Friday, November 30, 2007

Bachelor's Degrees in Philosophy, By Sex

Today's topic in what is becoming a series of posts on the status of women in philosophy is:
Do women major in philosophy as undergraduates?

I'll supply the figures, but the why's, wherefore's, and solutions to the problem are left to the reader.

Here are figures for the percentage of bachelor's degrees in philosophy earned by women. The source is the Digest of Education Statistics compiled by the U.S. Dept. of Education.

1994: 32.0%
1995: 31.6%
1996: 31.4%
1997: 29.8%
1998: 30.9%
1999: 31.3%
2000: 31.5%
2001: 31.4%
2002: 33.0%
2003: 32.3%
2004: 29.2%
2005: 29.7%

During this 12-year time series, there does not seem to be much change. The average during this period is 31.2% of undergraduate philosophy degrees being earned by women.

Now, to give this figure some perspective, the percentage of women earning bachelor's degrees in all fields has been increasing. In 1985 it was 50.7%, in 1995 it was 54.7%, and in 2005 57.4% of bachelor's degrees were earned by women.

Certainly it is time to have a discussion in the profession about why women are not being recruited to philosophy at the undergraduate level.

Stay tuned for the next installments in this series:
  • a comparison with figures in other disciplines; and
  • an analysis of our very own shrinking pipeline


Rachel McKinney said...

This is a great series! Very helpful to have some demographic data to look at here. I'm also very glad that you've put this in terms of a pipeline problem -- that seems to me to be exactly what's going on here.

Noumena said...

(wandered over from Feminist Philosophers)

As I understand the term, a pipeline problem refers to one of retaining women (and other underrepresented groups) throughout a whole academic career in the field. So, for example, you might get quite a few women major in mathematics as undergraduates, but the proportion who go on to get Ph.Ds in mathematics is much less, and the proposition who eventually get tenure in a mathematics is still smaller. The problem is something like a higher attrition rate for women compared to men.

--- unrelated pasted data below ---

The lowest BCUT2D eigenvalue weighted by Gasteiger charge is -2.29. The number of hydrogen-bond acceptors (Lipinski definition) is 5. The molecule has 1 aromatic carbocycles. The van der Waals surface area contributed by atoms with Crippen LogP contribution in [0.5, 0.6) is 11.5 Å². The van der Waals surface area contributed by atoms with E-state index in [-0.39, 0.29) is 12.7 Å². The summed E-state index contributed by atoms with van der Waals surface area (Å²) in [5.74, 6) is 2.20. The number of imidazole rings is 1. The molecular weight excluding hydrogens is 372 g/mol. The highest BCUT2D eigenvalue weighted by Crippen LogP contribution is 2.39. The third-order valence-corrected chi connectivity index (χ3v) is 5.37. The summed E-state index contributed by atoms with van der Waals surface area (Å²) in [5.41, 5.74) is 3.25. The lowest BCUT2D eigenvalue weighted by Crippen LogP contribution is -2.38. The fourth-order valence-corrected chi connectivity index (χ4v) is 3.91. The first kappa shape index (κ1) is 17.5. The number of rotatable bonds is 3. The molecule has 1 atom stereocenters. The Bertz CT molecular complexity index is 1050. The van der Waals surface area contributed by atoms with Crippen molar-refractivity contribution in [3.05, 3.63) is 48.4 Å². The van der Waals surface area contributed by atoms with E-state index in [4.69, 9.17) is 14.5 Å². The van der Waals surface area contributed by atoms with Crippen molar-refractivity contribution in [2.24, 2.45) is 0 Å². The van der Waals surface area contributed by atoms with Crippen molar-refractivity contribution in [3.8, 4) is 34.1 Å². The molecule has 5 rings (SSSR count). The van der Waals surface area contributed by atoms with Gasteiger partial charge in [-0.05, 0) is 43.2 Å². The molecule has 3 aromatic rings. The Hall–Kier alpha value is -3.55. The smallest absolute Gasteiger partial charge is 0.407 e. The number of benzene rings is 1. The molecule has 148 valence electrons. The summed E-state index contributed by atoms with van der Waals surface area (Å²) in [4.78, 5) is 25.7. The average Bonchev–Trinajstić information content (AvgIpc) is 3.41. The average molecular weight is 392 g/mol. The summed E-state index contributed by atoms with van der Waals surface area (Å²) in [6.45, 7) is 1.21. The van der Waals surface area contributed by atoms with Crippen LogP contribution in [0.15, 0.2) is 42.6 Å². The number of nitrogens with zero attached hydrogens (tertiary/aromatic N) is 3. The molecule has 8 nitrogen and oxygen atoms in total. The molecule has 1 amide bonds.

The data posted here and in the last post suggest that this isn't exactly the problem in philosophy, at least with respect to the time between a BA and a Ph.D. In 1994, 32% of new bachelors in philosophy were women. Six years later, 28.4% of new doctors in philosophy were women. Those numbers are close enough for the following to be reasonable: about the same percentage of women philosophy majors as men philosophy majors went on to get a Ph.D in philosophy. The attrition rate in graduate school is probably a bit higher for women than men, but bringing the two closer together (by, hopefully, bringing the women's rate down) won't significantly improve the underrepresentation problem.

Instead, I think these data suggest the problem lines at the beginning of the pipeline. Simply put, for some reason, far fewer women than men are majoring in philosophy. A good first step to solving the underrepresentation problem, then, is to figure out what the some reason is.